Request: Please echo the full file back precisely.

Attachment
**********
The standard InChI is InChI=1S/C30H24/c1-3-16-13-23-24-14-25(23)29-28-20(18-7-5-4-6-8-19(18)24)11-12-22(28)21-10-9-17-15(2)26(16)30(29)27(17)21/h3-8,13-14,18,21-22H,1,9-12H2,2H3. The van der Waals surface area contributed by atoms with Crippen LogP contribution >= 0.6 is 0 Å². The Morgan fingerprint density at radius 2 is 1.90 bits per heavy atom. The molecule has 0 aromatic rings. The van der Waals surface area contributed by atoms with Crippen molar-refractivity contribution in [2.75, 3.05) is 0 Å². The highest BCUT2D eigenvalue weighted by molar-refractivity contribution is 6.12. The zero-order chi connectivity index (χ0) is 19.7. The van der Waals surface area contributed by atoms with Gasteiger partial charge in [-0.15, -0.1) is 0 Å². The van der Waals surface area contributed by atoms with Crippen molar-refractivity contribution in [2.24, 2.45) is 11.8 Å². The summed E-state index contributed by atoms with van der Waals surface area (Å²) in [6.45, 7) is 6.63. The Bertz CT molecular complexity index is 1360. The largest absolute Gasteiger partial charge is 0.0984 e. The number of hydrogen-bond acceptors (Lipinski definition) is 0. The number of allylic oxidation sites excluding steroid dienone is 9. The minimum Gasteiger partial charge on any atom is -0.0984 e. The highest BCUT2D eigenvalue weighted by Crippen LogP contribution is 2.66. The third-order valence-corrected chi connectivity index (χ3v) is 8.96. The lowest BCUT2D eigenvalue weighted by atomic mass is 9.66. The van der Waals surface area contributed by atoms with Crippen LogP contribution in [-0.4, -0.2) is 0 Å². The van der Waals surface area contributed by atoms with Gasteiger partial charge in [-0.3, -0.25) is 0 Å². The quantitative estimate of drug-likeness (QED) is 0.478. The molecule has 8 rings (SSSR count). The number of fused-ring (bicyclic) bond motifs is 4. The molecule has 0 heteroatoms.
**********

The standard InChI is InChI=1S/C30H24/c1-3-16-13-23-24-14-25(23)29-28-20(18-7-5-4-6-8-19(18)24)11-12-22(28)21-10-9-17-15(2)26(16)30(29)27(17)21/h3-8,13-14,18,21-22H,1,9-12H2,2H3. The van der Waals surface area contributed by atoms with Crippen LogP contribution >= 0.6 is 0 Å². The Morgan fingerprint density at radius 2 is 1.90 bits per heavy atom. The molecule has 0 aromatic rings. The van der Waals surface area contributed by atoms with Crippen molar-refractivity contribution in [2.75, 3.05) is 0 Å². The highest BCUT2D eigenvalue weighted by molar-refractivity contribution is 6.12. The zero-order chi connectivity index (χ0) is 19.7. The van der Waals surface area contributed by atoms with Gasteiger partial charge in [-0.15, -0.1) is 0 Å². The van der Waals surface area contributed by atoms with Crippen molar-refractivity contribution in [2.24, 2.45) is 11.8 Å². The summed E-state index contributed by atoms with van der Waals surface area (Å²) in [6.45, 7) is 6.63. The Bertz CT molecular complexity index is 1360. The largest absolute Gasteiger partial charge is 0.0984 e. The number of hydrogen-bond acceptors (Lipinski definition) is 0. The number of allylic oxidation sites excluding steroid dienone is 9. The minimum Gasteiger partial charge on any atom is -0.0984 e. The highest BCUT2D eigenvalue weighted by Crippen LogP contribution is 2.66. The third-order valence-corrected chi connectivity index (χ3v) is 8.96. The lowest BCUT2D eigenvalue weighted by atomic mass is 9.66. The van der Waals surface area contributed by atoms with Crippen LogP contribution in [-0.4, -0.2) is 0 Å². The van der Waals surface area contributed by atoms with Gasteiger partial charge in [-0.3, -0.25) is 0 Å². The quantitative estimate of drug-likeness (QED) is 0.478. The molecule has 8 rings (SSSR count). The number of fused-ring (bicyclic) bond motifs is 4. The molecule has 0 heteroatoms.